a guide holder having a set of elongated parallel spaced apart guide members extending from the input end of the device toward the output end of the device, the spacing of the guide members being sufficient to slidably receive and support atransfer receptacle, the length of the guide members being sufficient to contain at least one transfer receptacle, and the guide members providing an opening for permitting discharge of the contents of a transfer receptacle through the open top of thereceptacle;

means for shifting a filled transfer receptacle from a location adjacent to the input end of the discharge device into the first station of the guide holder; and

means for selectively rotating the guide holder in 180 degree increments about an axis parallel to the longitudinal dimension of the guide members.

11. The device of claim 10 wherein each transfer receptacle comprises a hollow open ended cylindrical body; a piston-like member slidably mounted inside the body, the body including means at each open end for preventing the piston-like memberfrom sliding out of the body, the piston-like member including first and second axially spaced disks, the first disk having an internally threaded nut secured to one face, and the second disk having a mating externally threaded stud secured to a faceopposing the one face of the first disk, the spacing between the disks being adjustable by rotating one disk with respect to the other to screw the stud into or out of the nut, thereby providing a selectable variable capacity for the receptacle.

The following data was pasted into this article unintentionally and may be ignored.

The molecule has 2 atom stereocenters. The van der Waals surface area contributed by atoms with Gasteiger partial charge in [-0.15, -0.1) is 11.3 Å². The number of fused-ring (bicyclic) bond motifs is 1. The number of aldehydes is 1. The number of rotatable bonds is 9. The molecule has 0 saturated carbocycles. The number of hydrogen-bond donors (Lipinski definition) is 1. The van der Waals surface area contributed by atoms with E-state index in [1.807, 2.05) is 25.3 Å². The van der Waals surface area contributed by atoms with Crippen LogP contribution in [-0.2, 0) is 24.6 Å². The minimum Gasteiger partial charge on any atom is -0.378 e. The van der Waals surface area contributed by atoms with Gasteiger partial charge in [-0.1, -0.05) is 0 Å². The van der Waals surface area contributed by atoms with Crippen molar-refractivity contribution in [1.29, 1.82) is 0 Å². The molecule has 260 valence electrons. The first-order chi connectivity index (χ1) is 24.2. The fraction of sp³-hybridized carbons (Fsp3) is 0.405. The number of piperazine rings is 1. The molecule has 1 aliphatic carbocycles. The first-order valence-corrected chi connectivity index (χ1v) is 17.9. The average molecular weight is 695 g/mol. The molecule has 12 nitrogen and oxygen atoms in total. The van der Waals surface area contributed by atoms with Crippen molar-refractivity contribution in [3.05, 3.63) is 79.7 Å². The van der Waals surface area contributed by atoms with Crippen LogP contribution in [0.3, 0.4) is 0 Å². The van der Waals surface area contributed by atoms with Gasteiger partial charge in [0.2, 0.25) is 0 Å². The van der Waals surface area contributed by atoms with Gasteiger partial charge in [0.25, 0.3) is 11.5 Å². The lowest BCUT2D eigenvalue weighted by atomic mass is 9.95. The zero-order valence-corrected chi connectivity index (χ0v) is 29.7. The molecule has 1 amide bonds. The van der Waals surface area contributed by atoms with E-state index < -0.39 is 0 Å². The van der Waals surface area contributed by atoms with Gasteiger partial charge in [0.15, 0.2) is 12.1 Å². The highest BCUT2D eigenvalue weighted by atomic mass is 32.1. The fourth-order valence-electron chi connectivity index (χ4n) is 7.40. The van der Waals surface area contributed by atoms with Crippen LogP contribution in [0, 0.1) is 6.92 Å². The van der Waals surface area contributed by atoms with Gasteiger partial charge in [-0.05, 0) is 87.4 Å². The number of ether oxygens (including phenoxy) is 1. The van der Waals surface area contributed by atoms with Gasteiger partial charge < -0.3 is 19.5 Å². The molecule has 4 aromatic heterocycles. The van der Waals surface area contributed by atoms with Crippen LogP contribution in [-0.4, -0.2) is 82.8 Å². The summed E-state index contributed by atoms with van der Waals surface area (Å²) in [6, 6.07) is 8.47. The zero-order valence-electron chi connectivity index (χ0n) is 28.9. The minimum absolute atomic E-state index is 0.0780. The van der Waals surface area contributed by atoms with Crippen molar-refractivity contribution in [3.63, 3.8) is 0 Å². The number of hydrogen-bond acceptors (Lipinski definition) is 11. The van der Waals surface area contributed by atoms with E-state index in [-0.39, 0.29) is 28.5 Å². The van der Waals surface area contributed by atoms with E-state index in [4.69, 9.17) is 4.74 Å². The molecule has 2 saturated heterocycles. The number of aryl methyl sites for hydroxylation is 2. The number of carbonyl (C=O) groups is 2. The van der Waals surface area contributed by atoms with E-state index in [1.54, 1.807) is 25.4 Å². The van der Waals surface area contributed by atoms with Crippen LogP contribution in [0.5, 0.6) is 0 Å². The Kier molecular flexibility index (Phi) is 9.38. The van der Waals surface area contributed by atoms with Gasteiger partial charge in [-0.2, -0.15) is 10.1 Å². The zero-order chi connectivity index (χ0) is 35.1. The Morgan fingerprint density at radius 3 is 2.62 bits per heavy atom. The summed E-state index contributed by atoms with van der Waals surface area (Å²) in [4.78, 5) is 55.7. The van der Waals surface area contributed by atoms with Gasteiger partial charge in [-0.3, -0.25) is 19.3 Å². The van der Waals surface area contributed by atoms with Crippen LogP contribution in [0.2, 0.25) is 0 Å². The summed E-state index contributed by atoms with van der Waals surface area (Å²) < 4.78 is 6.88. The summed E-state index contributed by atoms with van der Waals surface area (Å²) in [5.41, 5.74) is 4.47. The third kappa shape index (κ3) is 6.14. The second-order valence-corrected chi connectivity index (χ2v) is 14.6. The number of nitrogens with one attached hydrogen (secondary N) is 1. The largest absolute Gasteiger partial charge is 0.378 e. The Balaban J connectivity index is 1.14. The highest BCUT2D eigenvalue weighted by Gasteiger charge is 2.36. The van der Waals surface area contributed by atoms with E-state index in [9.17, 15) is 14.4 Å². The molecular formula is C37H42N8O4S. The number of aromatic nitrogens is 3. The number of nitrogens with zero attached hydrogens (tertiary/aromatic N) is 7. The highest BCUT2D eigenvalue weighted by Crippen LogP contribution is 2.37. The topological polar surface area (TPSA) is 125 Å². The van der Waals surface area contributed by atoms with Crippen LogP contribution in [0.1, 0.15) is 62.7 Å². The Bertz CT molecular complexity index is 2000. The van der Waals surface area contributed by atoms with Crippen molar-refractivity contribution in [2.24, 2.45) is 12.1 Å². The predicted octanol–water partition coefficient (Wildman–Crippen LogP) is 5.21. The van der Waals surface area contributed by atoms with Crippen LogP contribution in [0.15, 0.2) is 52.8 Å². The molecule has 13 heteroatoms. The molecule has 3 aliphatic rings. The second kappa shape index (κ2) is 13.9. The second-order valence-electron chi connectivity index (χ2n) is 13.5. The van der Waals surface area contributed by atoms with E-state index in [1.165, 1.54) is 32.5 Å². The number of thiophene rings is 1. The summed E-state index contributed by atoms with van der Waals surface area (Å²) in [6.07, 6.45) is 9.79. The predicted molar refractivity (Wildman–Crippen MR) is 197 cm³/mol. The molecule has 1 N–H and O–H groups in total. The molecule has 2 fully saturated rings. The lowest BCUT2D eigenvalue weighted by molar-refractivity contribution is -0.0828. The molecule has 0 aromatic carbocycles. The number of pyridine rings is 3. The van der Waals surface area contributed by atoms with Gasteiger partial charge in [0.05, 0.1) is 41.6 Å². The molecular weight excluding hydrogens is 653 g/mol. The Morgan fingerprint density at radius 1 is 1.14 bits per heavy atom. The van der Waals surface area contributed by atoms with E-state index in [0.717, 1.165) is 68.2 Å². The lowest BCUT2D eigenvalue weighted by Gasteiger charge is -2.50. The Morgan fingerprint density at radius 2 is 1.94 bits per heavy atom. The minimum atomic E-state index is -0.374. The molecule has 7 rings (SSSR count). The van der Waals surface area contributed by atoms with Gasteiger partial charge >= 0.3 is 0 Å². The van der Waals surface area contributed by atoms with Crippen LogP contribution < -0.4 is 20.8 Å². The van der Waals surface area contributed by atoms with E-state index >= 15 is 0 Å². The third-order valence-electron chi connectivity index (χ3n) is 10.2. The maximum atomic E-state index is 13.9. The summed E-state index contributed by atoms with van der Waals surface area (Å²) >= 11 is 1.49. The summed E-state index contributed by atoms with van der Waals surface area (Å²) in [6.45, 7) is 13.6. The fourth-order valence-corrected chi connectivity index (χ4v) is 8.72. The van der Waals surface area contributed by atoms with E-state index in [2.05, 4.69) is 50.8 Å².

12. The apparatus of claim 11 wherein the apparatus further comprises means located adjacent to the guide holder for urging the piston-like member of a transfer receptacle located in the guide holder downward in the body of the receptacle.

13. Apparatus for transferring a predetermined amount of material from each of a plurality of open top transfer receptacles to each of a succession of containers, the volume of each transfer receptacle being equal to the volume of thepredetermined amount of material to be delivered to each container, the transferring apparatus comprising:

an input end for receiving filled transfer receptacles and an output end for returning empty transfer receptacles;

a guide holder comprising a pair of elongated parallel spaced apart deadplates extending from the input end in a predetermined direction, the spacing of the deadplates being sufficient to slidably receive the height of a transfer receptacle, thelength of the deadplates being sufficient to contain a transfer receptacle in a first station located adjacent to the input end, the first station being located next to a second station in the predetermined direction, the second station having an openingfor permitting discharge of the contents of a transfer receptacle through the open top of the receptacle when the transfer receptacle is inverted;

means for rotating the guide holder in 180 degree increments about an axis parallel to the length dimension of the deadplates to invert a filled receptacle at the first station; and

means for shifting an inverted transfer receptacle from a location adjacent to the input end of the apparatus to the first station in the guide holder for discharging the contents of the inverted transfer receptacle through the opening at thesecond station.

14. The apparatus of claim 13 wherein the means for shifting a receptacle into the first station of the guide holder comprises a linear actuator movable between a first position and a second position and a pusher member connected to the actuatorso as to move a receptacle from said location adjacent to the input end of the apparatus into the first station when the actuator moves from the first to the second position and thereby moving a receptacle in the first station to the second station.